Thursday, August 10, 2006
Last year when I visited Dougal he had just made a batch of strawberry jam. But this was no ordinary strawberry jam but one that required very little cooking and was kept in the freezer. As my strawberry jam always takes an age to make I was very interested and brought home with me one of the packets he had used. The packet from 'Jam' promised less sugar for more berry flavour and contained vitamin C, calcium phosphate and pectin. All I had to do was take 2kg strawberries and the contents of the packet and bring to the boil for 2min. Then add the sugar and stir until it had dissolved. I actually had a phone call at this stage so the fruit and sugar mixture boiled for five minutes too. Then the jam went straight into hot sterilised jars, from the oven. And it had set in a couple of hours as it cooled. As easy a that - fantastic, no messing about trying to get the jam to set, just strawberries from my garden, some sugar and a packet of Jam! And as it is actually in a cupboard and doesn't need to go in the freezer - may be this is down to my extra boiling.
Sunday, August 06, 2006
While I was pottering through the vegetable isles of the supermarket yesterday I chanced upon a spaghetti squash and thought I would buy one and see what it was like. I hunted throught my recipe books but found nothing about it, so as it was the size of a butternut squash I thought I would cook it in the same way. So I cut it in half and scooped out the seeds to leave a somewhat hard flesh in the beautiful speckled yellow shell. I put both seasoned halves into a roasting pan and filled the pan half full with water. I then carefully lifted it into a 200°C oven and placed a flat baking sheet on top - I had forgotten to buy any foil! - and cooked the squash for 40min. Then I removed the pan and retrieved the squash halves. I scooped out the succulent soft flesh - all stringy like spaghetti, the name did not lie - into a bowl and added 2 teaspoons of pesto sauce and mixed it in well. Then I put the flesh back in to the shells and topped them with a handful of breadcrumbs and dotted with butter and placed the halves on the baking sheet. A further 15min in the oven and my dinner was golden brown and smelling gorgeous - and tasting too!!! This has got to be good for the waistline - hardly any fat!!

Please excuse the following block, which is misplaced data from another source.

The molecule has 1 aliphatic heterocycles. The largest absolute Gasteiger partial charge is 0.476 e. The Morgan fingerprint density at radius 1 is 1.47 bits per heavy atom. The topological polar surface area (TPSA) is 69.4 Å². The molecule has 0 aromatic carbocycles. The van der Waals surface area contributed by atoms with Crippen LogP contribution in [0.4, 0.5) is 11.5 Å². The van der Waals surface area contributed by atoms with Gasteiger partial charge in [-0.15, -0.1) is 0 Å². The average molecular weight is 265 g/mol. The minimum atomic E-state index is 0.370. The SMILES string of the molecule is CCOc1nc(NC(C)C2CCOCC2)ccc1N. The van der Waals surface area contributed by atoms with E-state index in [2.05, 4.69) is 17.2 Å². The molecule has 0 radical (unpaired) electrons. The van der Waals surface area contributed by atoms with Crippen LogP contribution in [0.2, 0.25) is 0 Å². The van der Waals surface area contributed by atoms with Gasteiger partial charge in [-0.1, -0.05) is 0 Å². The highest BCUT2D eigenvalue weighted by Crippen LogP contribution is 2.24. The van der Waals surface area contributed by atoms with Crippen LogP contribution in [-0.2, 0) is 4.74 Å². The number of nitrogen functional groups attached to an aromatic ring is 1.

Saturday, August 05, 2006
Ok so this is not the best photo in the world but that fish is tiny - about 1mm high and about 10 long!!! I found this little chap along with about 10 brothers and sisters in my old fish tank. I had just come back from an early morning run (this allows me to go out and nobody to see me plod along the canal) and was sat on the step in the garden and thinking that I really should take the old tank down to the tip - snails and all - when I saw something dart about. My immediate thought was - thats a bloody big mosquito larvae and so got down on my hands and knees to peer in through the slightly grubby glass at the 5cm of water in the bottom. It then occurred to me that they would have to have been very cunning mozzies to get into the tank with the lid on. But, low, this was fish life not insect life. The white cloud mountain minnows must have laid eggs in the old tank and now that they are with the other fish in the new tank there was nothing to eat their progeny in the old one! So I am now the proud surrogate-parent of a whole new set of fishies!!! I just have to figure out how to get them into the new tank and ensure they don't get eaten, and all before it gets too cold for them to live outside!!!